Basketball (Non-)Diplomacy



It’s an hour until tip off on Final Four weekend, and I’ve got basketball on the brain, so instead of posts on the size of the North Korean army and the possibly rising costs of unification let’s think about a case of could-have-been, the little known case of Ri Myong-hun, aka Michael Rhee.

At 7’9”Ri/Rhee was “one tall dude” as a fellow basketball junkie once put it. In 1997 he got as far as Canada, working out for potential NBA suitors, but his bid for the big time was a casualty of politics: the State Department demanded that, as a condition for approving the necessary visa, none of his salary be repatriated to North Korea (which would have been a violation of the Trading With the Enemy Act). The North Korean government refused to accept the condition.

Whether he would have made it if given the chance is another story. Yao Ming he was not. Although he had the requisite size, his basketball skills were reportedly questionable, not in the league of his reputed namesake Michael Jordan. Nevertheless, there is a long and honorable history of NBA “projects,” the late Manute Bol and Gheorghe Muresan spring to mind, and perhaps Ri/Rhee could have joined the line.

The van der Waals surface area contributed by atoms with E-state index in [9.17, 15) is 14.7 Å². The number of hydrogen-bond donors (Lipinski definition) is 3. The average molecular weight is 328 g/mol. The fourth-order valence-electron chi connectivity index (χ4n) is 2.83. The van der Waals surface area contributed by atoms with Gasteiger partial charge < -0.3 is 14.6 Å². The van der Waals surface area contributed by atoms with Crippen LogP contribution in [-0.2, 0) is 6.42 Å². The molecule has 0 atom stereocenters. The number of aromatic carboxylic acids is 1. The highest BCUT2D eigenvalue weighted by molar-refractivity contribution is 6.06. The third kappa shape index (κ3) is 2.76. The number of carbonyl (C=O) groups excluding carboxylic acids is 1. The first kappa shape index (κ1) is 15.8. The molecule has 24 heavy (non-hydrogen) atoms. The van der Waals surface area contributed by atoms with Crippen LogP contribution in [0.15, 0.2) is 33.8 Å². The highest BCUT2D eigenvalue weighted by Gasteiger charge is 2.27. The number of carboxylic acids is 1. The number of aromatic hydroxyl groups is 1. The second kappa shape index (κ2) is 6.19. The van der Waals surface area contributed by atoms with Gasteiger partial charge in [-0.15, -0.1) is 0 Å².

Oddly enough, at times in their professional careers, both Bol and Muresan played for the Washington Wizards nee Bullets. (And even more oddly I happened to meet each of them in non-basketball contexts.  Both seemed like nice enough guys.  Manute tried to do a lot for south Sudan before his untimely death.)  Ping-pong diplomacy? We missed a shot at basketball diplomacy.

Go Butler. Go VCU.

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